Animal Aided Design III - Monitoring and Evaluation

Short summary

As part of a research project running until the end of February 2019, an innovative strategy for climate adaptation and biodiversity conservation - Animal-Aided Design - was tested in Munich. The example project, a structural redensification of an inner-city residential complex, was carried out in cooperation with GEWOFAG Holding GmbH. in Munich. In the current project, a success control will now be used to investigate whether animals can be included in planning right through to realization using the Animal-Aided Design method, thus contributing to the best possible adaptation of climate-sensitive areas to the consequences of climate change. The project therefore contributes to the development of sustainable, climate-friendly and thus future-oriented settlement concepts.

Objectives and Methods

A success control of the implemented measures is to be carried out and a safeguarding and optimization of the individual AAD building blocks is to be made possible, among other things, by including them in the maintenance routines of the housing complex. The focus is on biological monitoring. Above all, it is to be examined whether the target species considered in the planning have settled. In addition, results from the experiment on the settlement of invertebrates on the green roofs of the residential buildings will be evaluated. At the same time, residents will be informed about the measures.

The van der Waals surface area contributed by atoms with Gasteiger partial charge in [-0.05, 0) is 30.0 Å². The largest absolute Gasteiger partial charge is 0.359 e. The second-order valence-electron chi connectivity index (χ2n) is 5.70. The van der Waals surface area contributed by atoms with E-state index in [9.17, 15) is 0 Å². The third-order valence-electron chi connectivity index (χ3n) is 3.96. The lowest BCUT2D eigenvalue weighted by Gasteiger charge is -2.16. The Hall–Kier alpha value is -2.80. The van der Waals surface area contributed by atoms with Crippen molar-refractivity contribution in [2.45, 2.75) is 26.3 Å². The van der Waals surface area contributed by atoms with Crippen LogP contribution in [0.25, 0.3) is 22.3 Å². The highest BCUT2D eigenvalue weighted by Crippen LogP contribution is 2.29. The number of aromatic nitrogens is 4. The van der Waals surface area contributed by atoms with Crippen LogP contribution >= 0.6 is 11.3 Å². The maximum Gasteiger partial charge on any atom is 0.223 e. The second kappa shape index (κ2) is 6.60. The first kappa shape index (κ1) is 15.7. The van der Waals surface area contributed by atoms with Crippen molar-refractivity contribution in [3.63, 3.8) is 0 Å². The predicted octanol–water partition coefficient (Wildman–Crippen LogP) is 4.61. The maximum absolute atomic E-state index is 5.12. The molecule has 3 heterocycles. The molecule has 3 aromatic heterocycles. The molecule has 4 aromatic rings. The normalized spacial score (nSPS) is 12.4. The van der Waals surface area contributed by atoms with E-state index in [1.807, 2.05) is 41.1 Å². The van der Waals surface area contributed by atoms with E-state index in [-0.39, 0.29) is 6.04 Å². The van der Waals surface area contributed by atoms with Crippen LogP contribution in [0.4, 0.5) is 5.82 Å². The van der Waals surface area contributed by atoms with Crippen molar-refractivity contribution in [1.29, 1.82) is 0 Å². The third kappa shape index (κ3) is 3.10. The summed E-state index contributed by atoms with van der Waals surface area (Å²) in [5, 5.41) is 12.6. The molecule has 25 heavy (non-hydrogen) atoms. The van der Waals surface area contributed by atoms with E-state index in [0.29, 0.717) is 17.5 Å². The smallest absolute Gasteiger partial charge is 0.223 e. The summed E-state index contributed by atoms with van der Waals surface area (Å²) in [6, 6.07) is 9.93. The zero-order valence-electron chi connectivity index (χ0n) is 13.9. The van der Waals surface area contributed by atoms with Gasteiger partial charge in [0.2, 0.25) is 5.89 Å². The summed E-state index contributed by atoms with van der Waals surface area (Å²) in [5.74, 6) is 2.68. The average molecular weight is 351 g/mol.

For the biological monitoring of the target species house sparrow, brown-breasted hedgehog, green woodpecker and bat, as well as invertebrate fauna on the green roofs, several site visits will be carried out for a comprehensive inventory. The results will be analyzed and evaluated. In parallel, the procedure for further continuous monitoring will be developed.

StoryMap: Animal tour in Brantstraße

On this webpage you can take a virtual tour of the GEWOFAG housing in Brantstraße and discover the species protection stations for hedgehogs, woodpeckers, sparrows and bats.